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Allegories of Fortitude and Patience
Federico Zuccaro (Italian, about 1541 - 1609)
Pen and brown ink, brush with brown wash, over black chalk
17.3 × 42 cm (6 13/16 × 16 9/16 in.)
Allegorical figures of Fortitude and Patience sit on either side of a large, empty circle that Federico probably intended to contain a device, such as the sugar loaf belonging to the Zuccaro family. Fortitude, one of the four cardinal virtues, sits on the left, symbolizing courage, strength, and endurance. A lion signifying bravery crouches at her feet, while an ox peers over her shoulder. On the right, Patience carries the yoke of servitude or obedience and sits with a lamb at her feet. An ass stands behind her.
The drawing's irregular shape and viewpoint suggest to scholars that it was intended for a ceiling decoration. The light seems to come from the upper left, highlighting one side of the women's faces while casting the other side of their bodies into dark shadow.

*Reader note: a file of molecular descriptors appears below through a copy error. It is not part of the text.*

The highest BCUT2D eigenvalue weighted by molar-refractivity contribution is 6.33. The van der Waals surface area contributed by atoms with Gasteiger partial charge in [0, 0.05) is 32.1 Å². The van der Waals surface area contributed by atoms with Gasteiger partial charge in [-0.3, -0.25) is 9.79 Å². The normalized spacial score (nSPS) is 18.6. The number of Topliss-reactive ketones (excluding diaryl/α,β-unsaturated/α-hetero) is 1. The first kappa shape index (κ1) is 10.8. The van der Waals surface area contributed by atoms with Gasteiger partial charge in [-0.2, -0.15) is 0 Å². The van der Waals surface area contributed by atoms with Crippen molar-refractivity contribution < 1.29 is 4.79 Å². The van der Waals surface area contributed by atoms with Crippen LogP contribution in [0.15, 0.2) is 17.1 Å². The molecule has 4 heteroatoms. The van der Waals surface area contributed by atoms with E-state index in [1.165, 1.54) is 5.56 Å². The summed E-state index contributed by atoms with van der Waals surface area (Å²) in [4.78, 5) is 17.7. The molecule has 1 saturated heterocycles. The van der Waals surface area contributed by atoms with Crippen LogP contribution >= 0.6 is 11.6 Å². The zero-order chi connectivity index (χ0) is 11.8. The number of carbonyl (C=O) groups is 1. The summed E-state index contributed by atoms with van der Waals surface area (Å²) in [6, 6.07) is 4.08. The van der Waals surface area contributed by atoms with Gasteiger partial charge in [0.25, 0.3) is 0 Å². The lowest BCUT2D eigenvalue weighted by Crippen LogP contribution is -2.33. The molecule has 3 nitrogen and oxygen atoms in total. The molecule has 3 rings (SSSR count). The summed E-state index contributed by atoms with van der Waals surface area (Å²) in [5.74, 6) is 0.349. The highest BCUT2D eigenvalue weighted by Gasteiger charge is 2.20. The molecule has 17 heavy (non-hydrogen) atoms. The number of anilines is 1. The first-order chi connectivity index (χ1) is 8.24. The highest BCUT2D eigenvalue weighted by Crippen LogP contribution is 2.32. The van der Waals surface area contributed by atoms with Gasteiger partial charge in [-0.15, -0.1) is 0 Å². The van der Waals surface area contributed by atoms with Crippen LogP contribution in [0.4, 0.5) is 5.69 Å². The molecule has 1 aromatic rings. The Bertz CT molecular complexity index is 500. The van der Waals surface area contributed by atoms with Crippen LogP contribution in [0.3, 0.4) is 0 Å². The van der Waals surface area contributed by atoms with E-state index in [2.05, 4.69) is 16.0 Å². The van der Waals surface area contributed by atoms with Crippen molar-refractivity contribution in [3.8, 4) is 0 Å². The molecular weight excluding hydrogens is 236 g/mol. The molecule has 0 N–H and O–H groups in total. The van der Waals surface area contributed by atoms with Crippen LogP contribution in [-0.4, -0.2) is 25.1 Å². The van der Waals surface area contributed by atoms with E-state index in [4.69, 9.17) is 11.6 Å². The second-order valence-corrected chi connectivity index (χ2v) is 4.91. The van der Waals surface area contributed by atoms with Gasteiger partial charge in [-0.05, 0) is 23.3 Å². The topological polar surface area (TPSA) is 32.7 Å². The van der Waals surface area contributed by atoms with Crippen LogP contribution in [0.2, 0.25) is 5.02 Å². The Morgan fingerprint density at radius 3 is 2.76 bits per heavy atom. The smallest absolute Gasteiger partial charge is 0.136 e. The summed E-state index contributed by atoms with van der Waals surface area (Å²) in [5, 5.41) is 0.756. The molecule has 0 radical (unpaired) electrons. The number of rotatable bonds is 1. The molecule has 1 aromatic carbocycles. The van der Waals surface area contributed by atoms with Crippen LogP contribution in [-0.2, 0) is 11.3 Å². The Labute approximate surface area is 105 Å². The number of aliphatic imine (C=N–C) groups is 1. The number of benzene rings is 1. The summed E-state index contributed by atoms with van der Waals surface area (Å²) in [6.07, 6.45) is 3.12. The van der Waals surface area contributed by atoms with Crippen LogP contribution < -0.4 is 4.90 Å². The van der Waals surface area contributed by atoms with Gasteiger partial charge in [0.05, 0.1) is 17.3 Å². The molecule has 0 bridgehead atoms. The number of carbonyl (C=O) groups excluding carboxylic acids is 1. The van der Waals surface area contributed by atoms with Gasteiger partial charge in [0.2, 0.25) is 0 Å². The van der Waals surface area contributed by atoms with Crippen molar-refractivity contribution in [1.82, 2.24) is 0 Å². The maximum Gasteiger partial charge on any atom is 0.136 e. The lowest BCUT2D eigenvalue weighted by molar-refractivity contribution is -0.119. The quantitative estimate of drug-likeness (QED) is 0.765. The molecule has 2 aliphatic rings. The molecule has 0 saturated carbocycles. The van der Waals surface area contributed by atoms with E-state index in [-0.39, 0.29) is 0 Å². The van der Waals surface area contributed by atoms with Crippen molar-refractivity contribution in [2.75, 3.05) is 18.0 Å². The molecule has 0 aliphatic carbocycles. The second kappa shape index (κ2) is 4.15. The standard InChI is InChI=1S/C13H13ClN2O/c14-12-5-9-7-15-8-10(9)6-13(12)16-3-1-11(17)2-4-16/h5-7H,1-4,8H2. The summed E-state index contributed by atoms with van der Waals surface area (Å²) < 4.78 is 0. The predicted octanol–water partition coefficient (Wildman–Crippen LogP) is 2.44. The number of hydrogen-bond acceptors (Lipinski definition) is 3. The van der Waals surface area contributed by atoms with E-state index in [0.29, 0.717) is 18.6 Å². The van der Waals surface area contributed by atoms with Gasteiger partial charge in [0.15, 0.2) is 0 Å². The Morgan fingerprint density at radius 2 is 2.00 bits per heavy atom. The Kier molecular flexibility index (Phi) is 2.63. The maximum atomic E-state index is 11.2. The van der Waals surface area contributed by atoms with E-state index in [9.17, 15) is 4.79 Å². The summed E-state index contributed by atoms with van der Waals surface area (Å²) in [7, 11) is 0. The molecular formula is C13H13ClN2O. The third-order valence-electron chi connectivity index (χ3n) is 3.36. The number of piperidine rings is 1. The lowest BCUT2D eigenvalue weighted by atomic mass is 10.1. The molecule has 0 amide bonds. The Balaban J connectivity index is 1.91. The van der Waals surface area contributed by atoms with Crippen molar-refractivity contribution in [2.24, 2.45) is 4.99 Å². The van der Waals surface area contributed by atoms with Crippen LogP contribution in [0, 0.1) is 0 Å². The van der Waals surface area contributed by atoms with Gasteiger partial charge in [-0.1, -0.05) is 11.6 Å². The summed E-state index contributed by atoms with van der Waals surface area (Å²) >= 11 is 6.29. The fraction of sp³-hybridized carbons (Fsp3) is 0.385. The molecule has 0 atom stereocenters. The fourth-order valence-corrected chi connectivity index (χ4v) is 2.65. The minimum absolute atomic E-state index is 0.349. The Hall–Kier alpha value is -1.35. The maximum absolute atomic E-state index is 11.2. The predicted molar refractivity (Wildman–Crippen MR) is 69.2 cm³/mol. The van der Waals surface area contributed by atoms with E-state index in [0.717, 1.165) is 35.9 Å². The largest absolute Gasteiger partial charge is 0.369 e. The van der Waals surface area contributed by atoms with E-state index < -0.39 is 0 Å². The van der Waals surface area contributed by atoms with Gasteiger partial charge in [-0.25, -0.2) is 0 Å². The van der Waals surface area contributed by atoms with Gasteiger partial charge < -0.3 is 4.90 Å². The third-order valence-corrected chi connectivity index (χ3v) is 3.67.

One Hundred Original Drawings by Zucchero, Andrea del Sarto, Polidore da Caravaggio and Fra Bartolomeo (April 1836)
- Lawrence Gallery (London), April 1 to April 30, 1836
Taddeo Zuccaro: An Artist's Life in Renaissance Rome (June 15 to August 29, 1999)
- The J. Paul Getty Museum at the Getty Center (Los Angeles), June 15 to August 29, 1999
Taddeo and Federico Zuccaro: Artist-Brothers in Renaissance Rome (October 2, 2007 to January 6, 2008)
- The J. Paul Getty Museum at the Getty Center (Los Angeles), October 2, 2007 to January 6, 2008